A lifestyle columnist with The Sun-Sentinel in Florida, young adult author Sherri Winston has made writing her career. She is familiar with a life defined by deadlines, rewrites, and feedback from her editor and readers. She is also not afraid to tackle controversial issues within her writing, be it an analysis on the lack of media coverage when African American women are missing, or shine the spotlight on a grieving mother helping others. Reading Winston’s columns shows me that she respects the issues and people that she writes about and she wants to give a voice to those whose stories are under represented in our news coverage and our literature.
Along with M.E. Kerr, Rita Williams-Garcia, Naomi Shihab Nye, Winston was a contributing author to Face Relations, an anthology edited by Marilyn Singer that addresses racial issues and race identity across America. “Snow” is the story of a high school journalist who exposes tensions between Haitians and African Americans in her school.
In a column penned in 2001, Winston talks about her own literary childhood where she read some of the great young adult classics, including Sounder and Roll of Thunder, Hear My Cry. But like many African American readers, she wanted to see herself reflected in the stories she read. She had a desire to read regular stories, not just historical fiction, that contained characters who liked the same music as her, worried about boys and dating, school, and parents.
I don’t know Sherri personally, but reading that article makes me think that she was itching to write tales for teens then. I like to think that soon after writing that article, she began to start pecking at the keys to write her first young adult novel, Acting, which was published in 2004.
I checked out a copy of The Kayla Chronicles a year ago from my local library after hearing so much buzz about the book in our nominations for the first 28 Days Later. I was sold on Kayla’s story for several reasons. Because of a strong relationship with her grandmother, Kayla is empowered and has a strong feminist identity. Kayla Dean is mission minded and determined to make a difference in life like her beloved grandmother. But as we read on, we discover that Kayla is caught in the middle. She doesn’t feel like she belongs in her own family, and especially doesn’t feel like she and her father even like each other. As Kayla’s chronicle transpires, Kayla learns more about who she is, what she believes in, and how to accept others for who they are.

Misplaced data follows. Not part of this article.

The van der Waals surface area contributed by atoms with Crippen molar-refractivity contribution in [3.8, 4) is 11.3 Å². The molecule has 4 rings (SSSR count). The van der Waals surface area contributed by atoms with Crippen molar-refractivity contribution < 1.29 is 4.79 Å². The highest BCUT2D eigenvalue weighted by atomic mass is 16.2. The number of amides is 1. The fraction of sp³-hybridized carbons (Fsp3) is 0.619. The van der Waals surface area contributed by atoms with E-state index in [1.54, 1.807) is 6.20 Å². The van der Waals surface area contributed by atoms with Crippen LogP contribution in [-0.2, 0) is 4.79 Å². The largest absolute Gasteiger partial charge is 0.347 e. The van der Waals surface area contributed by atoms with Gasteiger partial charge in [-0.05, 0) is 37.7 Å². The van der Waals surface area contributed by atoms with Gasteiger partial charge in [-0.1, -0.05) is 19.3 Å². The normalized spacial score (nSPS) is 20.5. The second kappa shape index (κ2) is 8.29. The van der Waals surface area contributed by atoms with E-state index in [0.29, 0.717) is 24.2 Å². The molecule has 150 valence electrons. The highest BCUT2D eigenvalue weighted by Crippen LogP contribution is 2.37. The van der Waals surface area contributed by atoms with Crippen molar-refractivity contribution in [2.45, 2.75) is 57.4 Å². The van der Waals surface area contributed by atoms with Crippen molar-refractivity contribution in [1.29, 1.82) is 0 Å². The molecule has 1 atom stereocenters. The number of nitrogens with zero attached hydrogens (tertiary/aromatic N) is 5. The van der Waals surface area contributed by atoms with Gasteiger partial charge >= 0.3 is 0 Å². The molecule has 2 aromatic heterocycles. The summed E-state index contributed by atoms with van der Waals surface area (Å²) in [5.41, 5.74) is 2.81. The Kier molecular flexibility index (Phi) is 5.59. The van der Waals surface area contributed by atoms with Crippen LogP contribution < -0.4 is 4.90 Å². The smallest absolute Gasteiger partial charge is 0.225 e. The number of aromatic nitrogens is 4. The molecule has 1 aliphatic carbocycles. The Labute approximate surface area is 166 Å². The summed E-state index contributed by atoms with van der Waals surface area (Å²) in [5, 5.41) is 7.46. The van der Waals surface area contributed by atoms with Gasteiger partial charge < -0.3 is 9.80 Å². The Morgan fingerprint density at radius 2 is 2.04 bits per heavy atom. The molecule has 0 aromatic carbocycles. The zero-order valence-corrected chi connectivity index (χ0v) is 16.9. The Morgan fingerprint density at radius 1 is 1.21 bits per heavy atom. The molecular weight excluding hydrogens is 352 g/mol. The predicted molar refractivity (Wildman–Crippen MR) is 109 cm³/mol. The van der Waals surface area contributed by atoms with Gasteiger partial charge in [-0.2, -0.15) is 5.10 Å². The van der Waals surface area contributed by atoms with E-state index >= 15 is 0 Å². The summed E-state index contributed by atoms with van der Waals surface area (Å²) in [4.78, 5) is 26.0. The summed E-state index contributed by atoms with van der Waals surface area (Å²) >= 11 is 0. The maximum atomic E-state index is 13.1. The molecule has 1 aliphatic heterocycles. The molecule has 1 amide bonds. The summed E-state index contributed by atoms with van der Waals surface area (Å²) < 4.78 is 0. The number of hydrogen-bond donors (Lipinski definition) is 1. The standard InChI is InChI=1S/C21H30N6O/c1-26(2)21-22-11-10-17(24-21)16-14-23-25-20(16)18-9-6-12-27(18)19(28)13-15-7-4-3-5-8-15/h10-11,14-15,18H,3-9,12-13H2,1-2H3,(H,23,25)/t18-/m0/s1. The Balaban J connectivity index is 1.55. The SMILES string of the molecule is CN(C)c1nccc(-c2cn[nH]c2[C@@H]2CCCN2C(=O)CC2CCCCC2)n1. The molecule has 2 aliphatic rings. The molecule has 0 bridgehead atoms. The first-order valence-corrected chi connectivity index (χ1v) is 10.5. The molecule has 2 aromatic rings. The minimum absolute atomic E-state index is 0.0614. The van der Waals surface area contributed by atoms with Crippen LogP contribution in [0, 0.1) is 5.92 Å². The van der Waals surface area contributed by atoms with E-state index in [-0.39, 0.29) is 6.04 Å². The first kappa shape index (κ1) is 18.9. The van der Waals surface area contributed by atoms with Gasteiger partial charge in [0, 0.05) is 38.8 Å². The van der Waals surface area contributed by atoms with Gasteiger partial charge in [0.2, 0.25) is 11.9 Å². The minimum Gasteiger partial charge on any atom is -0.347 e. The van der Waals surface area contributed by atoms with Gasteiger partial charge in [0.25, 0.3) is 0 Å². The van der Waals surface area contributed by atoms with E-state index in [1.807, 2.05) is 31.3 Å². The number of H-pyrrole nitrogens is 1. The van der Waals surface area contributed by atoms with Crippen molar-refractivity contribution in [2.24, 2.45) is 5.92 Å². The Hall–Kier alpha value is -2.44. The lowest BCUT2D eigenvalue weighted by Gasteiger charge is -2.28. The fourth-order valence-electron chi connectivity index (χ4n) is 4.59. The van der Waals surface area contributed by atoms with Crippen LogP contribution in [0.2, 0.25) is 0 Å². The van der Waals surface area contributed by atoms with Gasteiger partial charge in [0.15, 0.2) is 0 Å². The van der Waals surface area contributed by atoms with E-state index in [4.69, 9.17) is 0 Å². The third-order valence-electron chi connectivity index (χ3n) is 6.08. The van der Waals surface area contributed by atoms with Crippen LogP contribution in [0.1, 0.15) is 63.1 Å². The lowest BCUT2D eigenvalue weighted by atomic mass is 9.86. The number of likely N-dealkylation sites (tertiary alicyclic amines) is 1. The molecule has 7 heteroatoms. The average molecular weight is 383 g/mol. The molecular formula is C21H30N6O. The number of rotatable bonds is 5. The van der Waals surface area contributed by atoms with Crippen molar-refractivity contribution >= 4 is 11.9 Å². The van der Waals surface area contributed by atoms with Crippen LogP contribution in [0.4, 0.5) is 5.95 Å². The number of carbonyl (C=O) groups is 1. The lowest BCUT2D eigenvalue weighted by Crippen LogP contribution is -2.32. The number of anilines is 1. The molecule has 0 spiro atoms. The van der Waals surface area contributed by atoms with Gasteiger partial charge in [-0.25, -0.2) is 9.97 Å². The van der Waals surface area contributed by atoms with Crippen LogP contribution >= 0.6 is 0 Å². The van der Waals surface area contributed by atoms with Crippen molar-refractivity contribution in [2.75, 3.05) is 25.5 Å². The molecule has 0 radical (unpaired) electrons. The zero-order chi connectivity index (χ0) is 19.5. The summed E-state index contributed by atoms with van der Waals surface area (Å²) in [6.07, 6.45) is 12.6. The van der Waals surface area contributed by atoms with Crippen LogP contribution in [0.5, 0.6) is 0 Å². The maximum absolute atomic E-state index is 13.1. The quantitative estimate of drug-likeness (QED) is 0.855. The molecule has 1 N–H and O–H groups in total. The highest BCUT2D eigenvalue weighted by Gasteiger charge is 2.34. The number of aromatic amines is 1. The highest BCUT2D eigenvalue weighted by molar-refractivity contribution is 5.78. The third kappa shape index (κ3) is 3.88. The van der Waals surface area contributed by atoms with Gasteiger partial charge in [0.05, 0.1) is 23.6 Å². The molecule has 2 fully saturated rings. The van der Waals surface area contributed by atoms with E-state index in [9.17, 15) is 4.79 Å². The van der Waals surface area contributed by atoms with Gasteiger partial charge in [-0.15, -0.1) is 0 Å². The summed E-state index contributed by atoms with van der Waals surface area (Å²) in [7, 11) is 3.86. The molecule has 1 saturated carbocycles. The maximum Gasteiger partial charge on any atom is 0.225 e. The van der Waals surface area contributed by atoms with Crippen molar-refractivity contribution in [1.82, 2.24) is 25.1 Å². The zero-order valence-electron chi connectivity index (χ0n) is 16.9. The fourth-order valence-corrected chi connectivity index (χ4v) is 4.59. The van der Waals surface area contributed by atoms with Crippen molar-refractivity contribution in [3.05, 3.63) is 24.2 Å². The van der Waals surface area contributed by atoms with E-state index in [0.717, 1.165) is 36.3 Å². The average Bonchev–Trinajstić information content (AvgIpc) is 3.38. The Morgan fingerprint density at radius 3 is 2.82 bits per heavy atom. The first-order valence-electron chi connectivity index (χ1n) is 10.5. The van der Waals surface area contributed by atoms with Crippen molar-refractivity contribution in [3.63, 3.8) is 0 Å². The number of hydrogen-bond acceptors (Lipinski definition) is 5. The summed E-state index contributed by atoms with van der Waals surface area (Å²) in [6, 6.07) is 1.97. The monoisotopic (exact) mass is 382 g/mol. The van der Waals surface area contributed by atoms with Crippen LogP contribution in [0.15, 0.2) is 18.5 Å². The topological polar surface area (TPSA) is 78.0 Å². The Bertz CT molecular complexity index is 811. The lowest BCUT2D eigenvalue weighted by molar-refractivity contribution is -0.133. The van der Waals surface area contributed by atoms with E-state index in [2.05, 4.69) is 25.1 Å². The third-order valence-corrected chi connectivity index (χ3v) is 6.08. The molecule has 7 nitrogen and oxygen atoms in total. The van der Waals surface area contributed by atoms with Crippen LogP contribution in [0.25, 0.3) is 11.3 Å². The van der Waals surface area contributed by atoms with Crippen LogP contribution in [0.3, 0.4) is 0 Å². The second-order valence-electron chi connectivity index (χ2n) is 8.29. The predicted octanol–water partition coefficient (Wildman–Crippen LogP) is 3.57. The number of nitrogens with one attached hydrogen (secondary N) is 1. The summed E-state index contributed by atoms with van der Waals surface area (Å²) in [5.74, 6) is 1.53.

Winston has written a book that would be a welcome addition on reading lists for teenage girls across the country. Through an engaging story, she teaches readers about recognizing their self-identity and standing up for their beliefs.
Acting: A Novel (2004)
The Kayla Chronicles (2008)
The Buzz on The Kayla Chronicles
“After finishing The Kayla Chronicles . . . , I came to the conclusion that I need to read more young adult novels featuring non-Caucasian protagonists. It’s not something I’d given much thought to previously, but I now realize my reading habits have been lacking. . . What I enjoyed most was how becoming a Lady Lion challenged Kayla’s views on feminism. . . Told in a voice with the right amount of attitude and sass, this was a nice way to spend a cold, winter afternoon.” ~ Jia, Dear Author
“It is wonderful to read in a young adult novel aimed towards girls about a respect for the women who have come before and how their accomplishments helped pave the way for the life they are able to live now. Since Kayla is African American, these memories take on an even more poignant bent as she deals with the unspoken taint of racism in the world around her. She manages to embrace all the sides of herself as a young woman and give others the same benefit of the doubt, all the while proving to herself and to her unbelieving father that the strength inside her suits her to a tee. Such journeys of personal discovery, peppered with a healthy dose of women’s history, make THE KAYLA CHRONICLES a special and fascinating book . . . Congratulations to Sherri Winston for proving that “chick lit” can be fun, intellectually satisfying and emotionally relevant, all at the same time. ~ Jana Siciliano, Teen Reads
“Narrated with sharp language and just the right amount of attitude, The Kayla Chronicles is the story of a girl’s struggle for self-identity despite pressure from family, friends and her own conscience. Kayla’s story is snappy, fun and inspiring, sure to appeal to anyone who’s every questioned who they really are.” ~ Young Adult ARCs